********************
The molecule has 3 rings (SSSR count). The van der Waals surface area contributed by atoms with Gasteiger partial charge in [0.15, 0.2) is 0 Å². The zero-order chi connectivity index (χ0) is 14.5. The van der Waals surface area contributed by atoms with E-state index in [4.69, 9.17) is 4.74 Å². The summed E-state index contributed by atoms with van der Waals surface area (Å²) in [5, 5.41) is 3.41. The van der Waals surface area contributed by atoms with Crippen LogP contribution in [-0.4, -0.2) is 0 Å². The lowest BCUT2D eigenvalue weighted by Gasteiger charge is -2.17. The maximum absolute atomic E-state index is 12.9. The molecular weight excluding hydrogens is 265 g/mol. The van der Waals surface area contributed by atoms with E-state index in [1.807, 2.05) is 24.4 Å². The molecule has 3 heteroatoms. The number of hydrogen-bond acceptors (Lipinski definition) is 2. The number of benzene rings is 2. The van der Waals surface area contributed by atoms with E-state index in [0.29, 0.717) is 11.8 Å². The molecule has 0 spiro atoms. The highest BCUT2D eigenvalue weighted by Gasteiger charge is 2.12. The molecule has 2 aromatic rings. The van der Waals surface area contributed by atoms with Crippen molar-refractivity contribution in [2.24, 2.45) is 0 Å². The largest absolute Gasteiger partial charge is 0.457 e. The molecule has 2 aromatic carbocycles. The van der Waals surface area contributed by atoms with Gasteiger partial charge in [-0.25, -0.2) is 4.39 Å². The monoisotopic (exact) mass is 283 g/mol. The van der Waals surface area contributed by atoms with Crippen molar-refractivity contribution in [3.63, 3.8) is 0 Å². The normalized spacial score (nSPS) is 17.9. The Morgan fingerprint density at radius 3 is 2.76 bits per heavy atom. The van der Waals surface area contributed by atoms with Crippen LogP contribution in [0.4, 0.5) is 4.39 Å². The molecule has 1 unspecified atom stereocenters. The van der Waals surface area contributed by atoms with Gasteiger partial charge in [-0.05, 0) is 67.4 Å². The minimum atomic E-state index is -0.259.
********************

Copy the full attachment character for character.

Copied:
The molecule has 3 rings (SSSR count). The van der Waals surface area contributed by atoms with Gasteiger partial charge in [0.15, 0.2) is 0 Å². The zero-order chi connectivity index (χ0) is 14.5. The van der Waals surface area contributed by atoms with E-state index in [4.69, 9.17) is 4.74 Å². The summed E-state index contributed by atoms with van der Waals surface area (Å²) in [5, 5.41) is 3.41. The van der Waals surface area contributed by atoms with Crippen LogP contribution in [-0.4, -0.2) is 0 Å². The lowest BCUT2D eigenvalue weighted by Gasteiger charge is -2.17. The maximum absolute atomic E-state index is 12.9. The molecular weight excluding hydrogens is 265 g/mol. The van der Waals surface area contributed by atoms with E-state index in [1.807, 2.05) is 24.4 Å². The molecule has 3 heteroatoms. The number of hydrogen-bond acceptors (Lipinski definition) is 2. The number of benzene rings is 2. The van der Waals surface area contributed by atoms with E-state index in [0.29, 0.717) is 11.8 Å². The molecule has 0 spiro atoms. The highest BCUT2D eigenvalue weighted by Gasteiger charge is 2.12. The molecule has 2 aromatic rings. The van der Waals surface area contributed by atoms with Crippen molar-refractivity contribution in [2.24, 2.45) is 0 Å². The largest absolute Gasteiger partial charge is 0.457 e. The molecule has 2 aromatic carbocycles. The van der Waals surface area contributed by atoms with Gasteiger partial charge in [-0.25, -0.2) is 4.39 Å². The monoisotopic (exact) mass is 283 g/mol. The van der Waals surface area contributed by atoms with Crippen molar-refractivity contribution in [3.63, 3.8) is 0 Å². The normalized spacial score (nSPS) is 17.9. The Morgan fingerprint density at radius 3 is 2.76 bits per heavy atom. The van der Waals surface area contributed by atoms with Crippen LogP contribution in [0.4, 0.5) is 4.39 Å². The molecule has 1 unspecified atom stereocenters. The van der Waals surface area contributed by atoms with Gasteiger partial charge in [-0.05, 0) is 67.4 Å². The minimum atomic E-state index is -0.259.